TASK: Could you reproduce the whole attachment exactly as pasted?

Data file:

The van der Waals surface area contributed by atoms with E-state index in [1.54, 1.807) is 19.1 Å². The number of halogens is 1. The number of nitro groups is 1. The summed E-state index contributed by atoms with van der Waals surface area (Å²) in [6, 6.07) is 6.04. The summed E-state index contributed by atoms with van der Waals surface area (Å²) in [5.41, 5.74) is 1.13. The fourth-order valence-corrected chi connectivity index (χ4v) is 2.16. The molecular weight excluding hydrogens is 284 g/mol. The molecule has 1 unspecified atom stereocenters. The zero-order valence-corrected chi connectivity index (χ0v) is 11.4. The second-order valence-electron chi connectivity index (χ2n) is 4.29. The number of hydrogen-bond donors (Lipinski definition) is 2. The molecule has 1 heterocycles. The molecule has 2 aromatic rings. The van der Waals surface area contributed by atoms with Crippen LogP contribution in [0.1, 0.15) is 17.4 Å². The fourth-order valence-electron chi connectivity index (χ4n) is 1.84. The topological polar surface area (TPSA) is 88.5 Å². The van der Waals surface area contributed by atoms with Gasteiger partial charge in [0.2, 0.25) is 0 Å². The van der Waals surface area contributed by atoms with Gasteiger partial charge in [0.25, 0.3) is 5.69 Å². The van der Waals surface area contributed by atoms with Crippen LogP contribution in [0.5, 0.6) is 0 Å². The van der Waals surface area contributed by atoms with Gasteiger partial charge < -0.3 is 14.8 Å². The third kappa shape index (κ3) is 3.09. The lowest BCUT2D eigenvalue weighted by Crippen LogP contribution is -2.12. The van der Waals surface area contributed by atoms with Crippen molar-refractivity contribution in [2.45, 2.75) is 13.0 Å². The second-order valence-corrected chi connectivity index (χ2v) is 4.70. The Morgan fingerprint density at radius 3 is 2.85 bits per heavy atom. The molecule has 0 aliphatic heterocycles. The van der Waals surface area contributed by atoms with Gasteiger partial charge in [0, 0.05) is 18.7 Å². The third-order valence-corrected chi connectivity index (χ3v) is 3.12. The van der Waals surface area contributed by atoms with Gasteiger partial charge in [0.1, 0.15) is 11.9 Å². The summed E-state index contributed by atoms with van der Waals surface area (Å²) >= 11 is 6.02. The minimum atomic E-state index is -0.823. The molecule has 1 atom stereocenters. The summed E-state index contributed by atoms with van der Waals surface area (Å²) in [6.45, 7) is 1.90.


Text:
The van der Waals surface area contributed by atoms with E-state index in [1.54, 1.807) is 19.1 Å². The number of halogens is 1. The number of nitro groups is 1. The summed E-state index contributed by atoms with van der Waals surface area (Å²) in [6, 6.07) is 6.04. The summed E-state index contributed by atoms with van der Waals surface area (Å²) in [5.41, 5.74) is 1.13. The fourth-order valence-corrected chi connectivity index (χ4v) is 2.16. The molecular weight excluding hydrogens is 284 g/mol. The molecule has 1 unspecified atom stereocenters. The zero-order valence-corrected chi connectivity index (χ0v) is 11.4. The second-order valence-electron chi connectivity index (χ2n) is 4.29. The number of hydrogen-bond donors (Lipinski definition) is 2. The molecule has 1 heterocycles. The molecule has 2 aromatic rings. The van der Waals surface area contributed by atoms with Crippen LogP contribution in [0.1, 0.15) is 17.4 Å². The fourth-order valence-electron chi connectivity index (χ4n) is 1.84. The topological polar surface area (TPSA) is 88.5 Å². The van der Waals surface area contributed by atoms with Gasteiger partial charge in [0.2, 0.25) is 0 Å². The van der Waals surface area contributed by atoms with Gasteiger partial charge in [0.25, 0.3) is 5.69 Å². The van der Waals surface area contributed by atoms with Crippen LogP contribution in [0.5, 0.6) is 0 Å². The van der Waals surface area contributed by atoms with Gasteiger partial charge < -0.3 is 14.8 Å². The third kappa shape index (κ3) is 3.09. The lowest BCUT2D eigenvalue weighted by Crippen LogP contribution is -2.12. The van der Waals surface area contributed by atoms with Crippen molar-refractivity contribution in [2.45, 2.75) is 13.0 Å². The second-order valence-corrected chi connectivity index (χ2v) is 4.70. The Morgan fingerprint density at radius 3 is 2.85 bits per heavy atom. The molecule has 0 aliphatic heterocycles. The van der Waals surface area contributed by atoms with Gasteiger partial charge in [0, 0.05) is 18.7 Å². The third-order valence-corrected chi connectivity index (χ3v) is 3.12. The van der Waals surface area contributed by atoms with Gasteiger partial charge in [0.1, 0.15) is 11.9 Å². The summed E-state index contributed by atoms with van der Waals surface area (Å²) >= 11 is 6.02. The minimum atomic E-state index is -0.823. The molecule has 1 atom stereocenters. The summed E-state index contributed by atoms with van der Waals surface area (Å²) in [6.45, 7) is 1.90.